I could send links, copy a web page with the Snipping Tool and send to a co worker. SAP web access didn’t work as it requires Internet Explorer so I didn’t have access to some internal intranet sites but most outsourced services and polls worked OK.
I have 250GB of data on my work PC. I have 32GB storage on my iPad and the top model is 64GB. Enough said.
Unlike my PC, there is no file management system on the iPad. So if you want a common place to find your files, you are out of luck. To find a file, I needed to remember which application I created it in, open that app, and then email or open it from there. That was possibly the most frustrating thing about the iPad work experience. To import or export files to or from the iPad, I needed to use iTunes, select the app that can edit it, drag the files from your PC to that app on iTunes, synch the iPad, open the app on the iPad, click the file icon in the upper right corner that looks like a file, select the file you wish to import, and it is now imported. Whew….
Then there is search. This is on the first tab of the iPad “desktop”. I expected to type in text that was in a document, spreadsheet, or presentation and have the file emerge. Nope. It doesn’t work like that. I got results from the address book and email, but not from any business apps like Pages, Keynote, or Numbers. The inability to find your stuff must be a glitch of some sort and will need to be fixed in the future.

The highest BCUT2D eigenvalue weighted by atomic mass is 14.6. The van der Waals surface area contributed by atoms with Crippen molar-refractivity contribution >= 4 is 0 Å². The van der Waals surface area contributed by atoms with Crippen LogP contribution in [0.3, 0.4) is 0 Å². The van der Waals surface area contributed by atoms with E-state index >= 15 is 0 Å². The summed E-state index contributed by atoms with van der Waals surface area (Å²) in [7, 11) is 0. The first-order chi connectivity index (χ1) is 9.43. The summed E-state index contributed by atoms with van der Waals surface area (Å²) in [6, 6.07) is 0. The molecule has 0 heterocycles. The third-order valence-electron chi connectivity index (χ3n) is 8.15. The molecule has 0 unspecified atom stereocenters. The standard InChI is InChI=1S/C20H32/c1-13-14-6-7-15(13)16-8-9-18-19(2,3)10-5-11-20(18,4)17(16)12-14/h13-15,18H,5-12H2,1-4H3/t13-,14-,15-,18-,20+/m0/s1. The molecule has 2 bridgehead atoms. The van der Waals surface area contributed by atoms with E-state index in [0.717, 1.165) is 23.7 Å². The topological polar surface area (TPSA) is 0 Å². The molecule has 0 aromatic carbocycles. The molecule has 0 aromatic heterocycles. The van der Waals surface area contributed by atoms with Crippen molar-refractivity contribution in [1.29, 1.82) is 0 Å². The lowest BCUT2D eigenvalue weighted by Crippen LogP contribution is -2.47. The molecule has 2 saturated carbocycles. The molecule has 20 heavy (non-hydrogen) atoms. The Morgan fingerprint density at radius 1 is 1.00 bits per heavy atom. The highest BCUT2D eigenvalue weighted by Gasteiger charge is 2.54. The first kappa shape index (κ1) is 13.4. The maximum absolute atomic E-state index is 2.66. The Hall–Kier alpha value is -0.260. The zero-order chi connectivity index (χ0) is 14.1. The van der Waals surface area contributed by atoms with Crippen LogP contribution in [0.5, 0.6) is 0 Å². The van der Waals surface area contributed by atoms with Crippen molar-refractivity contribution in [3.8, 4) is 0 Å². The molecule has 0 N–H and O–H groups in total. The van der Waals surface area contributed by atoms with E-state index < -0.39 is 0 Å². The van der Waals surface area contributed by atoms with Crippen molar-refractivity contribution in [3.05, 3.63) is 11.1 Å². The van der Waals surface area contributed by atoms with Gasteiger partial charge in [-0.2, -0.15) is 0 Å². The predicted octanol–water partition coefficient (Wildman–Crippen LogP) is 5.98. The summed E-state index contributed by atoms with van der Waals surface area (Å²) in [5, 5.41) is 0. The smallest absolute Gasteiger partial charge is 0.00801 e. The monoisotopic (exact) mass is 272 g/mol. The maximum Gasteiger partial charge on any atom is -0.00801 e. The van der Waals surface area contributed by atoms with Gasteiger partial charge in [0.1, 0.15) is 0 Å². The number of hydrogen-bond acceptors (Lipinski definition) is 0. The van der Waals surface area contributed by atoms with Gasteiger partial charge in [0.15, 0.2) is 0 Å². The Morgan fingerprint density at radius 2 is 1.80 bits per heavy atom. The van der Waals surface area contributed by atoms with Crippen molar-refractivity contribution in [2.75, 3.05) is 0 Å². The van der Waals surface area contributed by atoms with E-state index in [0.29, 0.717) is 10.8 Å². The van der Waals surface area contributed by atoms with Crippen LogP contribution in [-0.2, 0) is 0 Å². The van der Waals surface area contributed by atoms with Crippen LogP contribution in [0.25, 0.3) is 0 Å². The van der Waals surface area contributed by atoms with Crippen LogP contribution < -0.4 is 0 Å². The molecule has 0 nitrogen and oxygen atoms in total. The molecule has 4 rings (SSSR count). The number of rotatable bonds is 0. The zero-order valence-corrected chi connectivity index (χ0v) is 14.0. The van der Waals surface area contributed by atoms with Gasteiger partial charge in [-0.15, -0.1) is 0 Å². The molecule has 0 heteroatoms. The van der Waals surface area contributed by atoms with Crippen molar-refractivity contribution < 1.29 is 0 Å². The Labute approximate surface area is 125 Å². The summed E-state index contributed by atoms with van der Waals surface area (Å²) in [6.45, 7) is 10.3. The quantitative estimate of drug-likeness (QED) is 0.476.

Weight, Size, and Sleep
I loved the simplicity of carrying the iPad around to meetings. While my Acer Ferrari One 200 series value ultra thin is light as a PC at 3.3 pounds, the iPad is only 1.5 pounds and as thin as a legal pad. So I found myself taking it to more places, like the lunchroom, where normally I would stop at my desk and drop off my notebook.
I also appreciated the truly “instant on aspect”. Literally, press the start button and it instantly comes on and connects to the network. PCs didn’t even come close until Windows 7. I appreciate the Windows 7 speedup from sleep immensely, but I would still like to connect my PC to the network faster like the iPad or a little closer.
It’s funny that saving a few seconds could mean so much but it’s human nature for people to multiply time. Consumers demonstrate this daily by paying more for a packaged food item that saves them ten seconds to open or close. The human brain multiplies perceived time savings. Think about it. You do it too.
I got at least 10 hours of near constant use at work. I never left work with less than 10% battery life available.Application selection is very important in battery life measurements so I want to be clear, I spent most of my time on email, then document viewing and editing, then web surfing. I didn’t watch movies or videos and of course I didn’t multitask. Much better than my PC but then again I am doing a lot less.
I didn’t come into this experiment expecting to be able to throw out my work PC. In fact, Apple didn’t design this as a PC replacement but as a new category of device. But with all the chatter of iPads possibly displacing notebooks andApple gently promoting it as a work device, I needed to try it out at work.
Bluntly, the iPad doesn’t replace a PC at work. In fact, it is far from it. What I gained in simplicity in some areas was quickly negated by the lack of MS Office file publishing compatibility, USB printing, local storage, file management and search, multi-monitor, and multitasking. So for now, you will need to pull my PC out of my cold dead hands. . With that said, I can absolutely see a day where my affordable, full PC is almost as thin, light and simple and sexy as the iPad while preserving those productivity enhancing elements of the PC. When? That’s for another blog.
I hope this gave some more insight into the tradeoffs between the PC and the iPad at work.
Note: This blog was written on an iPad using Apple Pages software then hyperlinks added to and edited on Microsoft Word.